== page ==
Using a monitor for monitoring September 17, 2012
Data loving developer/ leader/ product shaper, life-long learner, dog owner, crafter, 30yearsagotoday tweeter, photographer, reader, brightonbloggers administrator, occasional gardener and even more occasional snowboarder
This blog contains random thoughts on random subjects — sometimes about stuff I've made (via craft or code), sometimes my rants and ramblings about a miscellany of things, and sometimes more personal, reflective pieces.
Email: jane @ dallaway.com
When we launched a recent project at work, I spent a few days fixated on what my log files were telling me to ensure that everything was working as expected, and that no work was slipping through gaps in the process. I'd coded it so that I'd know about any errors, but I was concerned about the resillience/robustness and stability of the solution as a whole.
A couple of days later we had a bit of a hack afternoon, and I decided to concentrate on writing a quick and dirty monitoring application. We had a few spare monitors kicking around, and a spare PC, so I decided I'd write myself a quick monitoring screen using a bit of C# to crunch through my nLog log files.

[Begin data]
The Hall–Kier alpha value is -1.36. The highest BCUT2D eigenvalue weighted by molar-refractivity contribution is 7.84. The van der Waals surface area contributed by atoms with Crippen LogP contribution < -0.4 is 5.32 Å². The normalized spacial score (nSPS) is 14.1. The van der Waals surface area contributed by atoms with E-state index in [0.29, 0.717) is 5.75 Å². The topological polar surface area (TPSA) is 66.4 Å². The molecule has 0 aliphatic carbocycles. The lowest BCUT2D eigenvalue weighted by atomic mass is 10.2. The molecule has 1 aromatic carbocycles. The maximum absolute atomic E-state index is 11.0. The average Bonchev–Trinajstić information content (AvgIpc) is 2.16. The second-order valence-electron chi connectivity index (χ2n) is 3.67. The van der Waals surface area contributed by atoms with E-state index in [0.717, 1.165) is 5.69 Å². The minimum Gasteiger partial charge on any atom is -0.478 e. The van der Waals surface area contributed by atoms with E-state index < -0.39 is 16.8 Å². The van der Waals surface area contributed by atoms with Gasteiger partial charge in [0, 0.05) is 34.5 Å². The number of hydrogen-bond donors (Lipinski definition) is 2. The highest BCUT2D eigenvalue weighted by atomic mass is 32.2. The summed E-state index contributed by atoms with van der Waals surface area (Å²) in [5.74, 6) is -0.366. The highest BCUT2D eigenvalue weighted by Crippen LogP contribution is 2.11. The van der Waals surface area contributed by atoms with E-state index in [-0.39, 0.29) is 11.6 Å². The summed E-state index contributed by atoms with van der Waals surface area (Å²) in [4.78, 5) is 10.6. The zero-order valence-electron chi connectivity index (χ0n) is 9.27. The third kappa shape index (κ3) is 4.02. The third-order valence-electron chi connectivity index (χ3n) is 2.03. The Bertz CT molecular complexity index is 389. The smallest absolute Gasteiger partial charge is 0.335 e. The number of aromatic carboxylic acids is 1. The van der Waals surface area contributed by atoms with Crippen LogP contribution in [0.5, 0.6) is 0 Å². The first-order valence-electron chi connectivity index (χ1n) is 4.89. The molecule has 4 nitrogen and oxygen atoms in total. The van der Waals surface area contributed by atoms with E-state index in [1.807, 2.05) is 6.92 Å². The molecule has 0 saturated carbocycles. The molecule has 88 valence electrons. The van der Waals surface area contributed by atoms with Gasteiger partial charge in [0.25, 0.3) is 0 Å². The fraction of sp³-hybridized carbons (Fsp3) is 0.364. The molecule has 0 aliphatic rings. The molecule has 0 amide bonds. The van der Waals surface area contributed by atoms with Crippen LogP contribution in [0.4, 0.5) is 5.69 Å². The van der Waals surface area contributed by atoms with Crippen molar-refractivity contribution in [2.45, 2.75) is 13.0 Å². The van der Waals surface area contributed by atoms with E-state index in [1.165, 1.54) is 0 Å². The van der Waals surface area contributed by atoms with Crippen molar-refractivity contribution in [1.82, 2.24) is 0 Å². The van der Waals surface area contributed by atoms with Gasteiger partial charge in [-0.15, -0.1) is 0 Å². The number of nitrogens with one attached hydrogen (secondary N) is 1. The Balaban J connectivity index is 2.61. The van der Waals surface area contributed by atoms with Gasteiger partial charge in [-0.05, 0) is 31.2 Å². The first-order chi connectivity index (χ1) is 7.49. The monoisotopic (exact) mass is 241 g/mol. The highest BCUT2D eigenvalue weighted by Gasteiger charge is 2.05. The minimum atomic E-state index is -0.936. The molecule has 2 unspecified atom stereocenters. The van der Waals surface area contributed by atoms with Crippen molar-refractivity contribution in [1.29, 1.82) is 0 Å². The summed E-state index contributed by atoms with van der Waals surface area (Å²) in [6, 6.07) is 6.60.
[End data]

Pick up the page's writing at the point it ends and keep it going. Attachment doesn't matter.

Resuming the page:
The display started off being very techy, using phrases that matched the technology, but this soon changed as a result of people asking questions about it, and the numbers that it was presenting. To me this was a successful start. People were interested in what it was telling them, which meant it was worthwhile putting in the additional thought to make it easier to understand.
It now focusses on showing 3 main numbers on the right side of the screen - which are Waiting, Doing and Done. The Waiting figure flicks from green to red if it hits a level where we need to be concerned and look at throwing some extra resources at the process. On the left side there are smaller numbers showing previous days figures - more for a reference of what to expect (so far we've noticed that the middle of the week seems to be busier) than for monitoring per se.
It sits next to the desk that everyone passes whenever they go to the kitchen, or leave the office. It raises questions, and provides reassurance. It has been remarked upon by visitors to the office as well. I originally had all sorts of thoughts about more physical (and fun) ways to show this information, but actually, this just works and serves its purpose so I can't see me changing it at the moment. And also there are other bits of information that I'd like to make more visual which could be more suited to a more physical/fun solution.